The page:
Thursday, January 6, 2011

Red Wing

The people stroll separately
miserable or oblivious,
in the blackbird rain,
the birds' red armpits 
like sugar maple leaves
strewn across the black feather carpet

Fallen angels gunned down in ignorance,
their intentions completely misread.

What if that was our last chance?

Someone is chanting USA,USA,USA.
The children have already unknowingly adapted.
Look, one of them has a dead bird dressed for an outing
in a baby carriage.

A group of boys have propped up hundreds of black
feathered corpses with glue, pipe cleaners and Popsicle sticks,
rotting taxidermy in an elaborate cityscape.

They are just over there excitedly gathering stones
while the oldest of them howls
and pours a river of gasoline down Main Street.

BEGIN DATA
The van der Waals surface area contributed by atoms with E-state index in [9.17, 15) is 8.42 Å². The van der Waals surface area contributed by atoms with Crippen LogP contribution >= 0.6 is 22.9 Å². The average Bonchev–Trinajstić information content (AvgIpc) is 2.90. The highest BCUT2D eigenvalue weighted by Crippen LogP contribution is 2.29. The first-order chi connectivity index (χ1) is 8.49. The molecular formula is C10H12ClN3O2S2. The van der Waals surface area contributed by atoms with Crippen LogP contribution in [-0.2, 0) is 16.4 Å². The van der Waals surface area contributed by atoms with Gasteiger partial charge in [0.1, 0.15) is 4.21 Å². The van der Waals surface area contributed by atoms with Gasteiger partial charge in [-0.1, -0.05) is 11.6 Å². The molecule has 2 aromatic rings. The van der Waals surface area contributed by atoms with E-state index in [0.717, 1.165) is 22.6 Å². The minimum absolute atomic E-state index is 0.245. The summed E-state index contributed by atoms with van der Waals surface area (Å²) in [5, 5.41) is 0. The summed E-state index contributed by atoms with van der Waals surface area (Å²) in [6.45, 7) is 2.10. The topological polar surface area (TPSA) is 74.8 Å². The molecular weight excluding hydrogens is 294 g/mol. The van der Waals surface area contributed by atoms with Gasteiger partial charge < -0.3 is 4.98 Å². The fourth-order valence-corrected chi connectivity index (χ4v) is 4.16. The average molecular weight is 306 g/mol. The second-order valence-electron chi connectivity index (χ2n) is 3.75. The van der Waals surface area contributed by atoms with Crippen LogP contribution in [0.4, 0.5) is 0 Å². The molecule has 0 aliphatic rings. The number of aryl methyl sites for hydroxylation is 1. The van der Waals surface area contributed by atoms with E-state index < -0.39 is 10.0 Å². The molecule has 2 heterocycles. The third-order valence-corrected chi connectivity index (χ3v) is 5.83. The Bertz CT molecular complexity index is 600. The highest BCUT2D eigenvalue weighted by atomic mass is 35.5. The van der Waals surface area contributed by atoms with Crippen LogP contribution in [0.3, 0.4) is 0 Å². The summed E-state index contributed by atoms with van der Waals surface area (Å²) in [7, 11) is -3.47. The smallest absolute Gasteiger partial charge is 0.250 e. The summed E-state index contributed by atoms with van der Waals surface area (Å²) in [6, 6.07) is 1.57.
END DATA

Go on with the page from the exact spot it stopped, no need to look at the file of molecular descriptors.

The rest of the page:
The somber ones
dressed in black, thin, scarred wrists, skinny jeans
huddle together in the shrubs
reciting quiet funeral rites
and burying each bird,
sealing them with scented oil,
a prayer, a kiss.

There are some tears but no questions.
They understand, rightly or wrongly, that this is something they had coming to them.

I am driving through the area trying to make sense of this
distracted by a sudden awareness
of chemicals seeping into me from everywhere at once
through my lungs and skin and hair
hidden in every morsel of food
and drop of water I try not to consume.

I sense danger here.
Look at my hands tremble.

Take a well-washed mayonnaise jar
and line it with cotton balls for comfort
lettuce for nutrition
wrap it in construction paper and tape
to block out both light and horror -
a container for my soul.

Because you know what's coming down here
is not just the every day kind of
messed up.

But when I call for it,
there's no response
just a note on the refrigerator
that I cannot bear to read.

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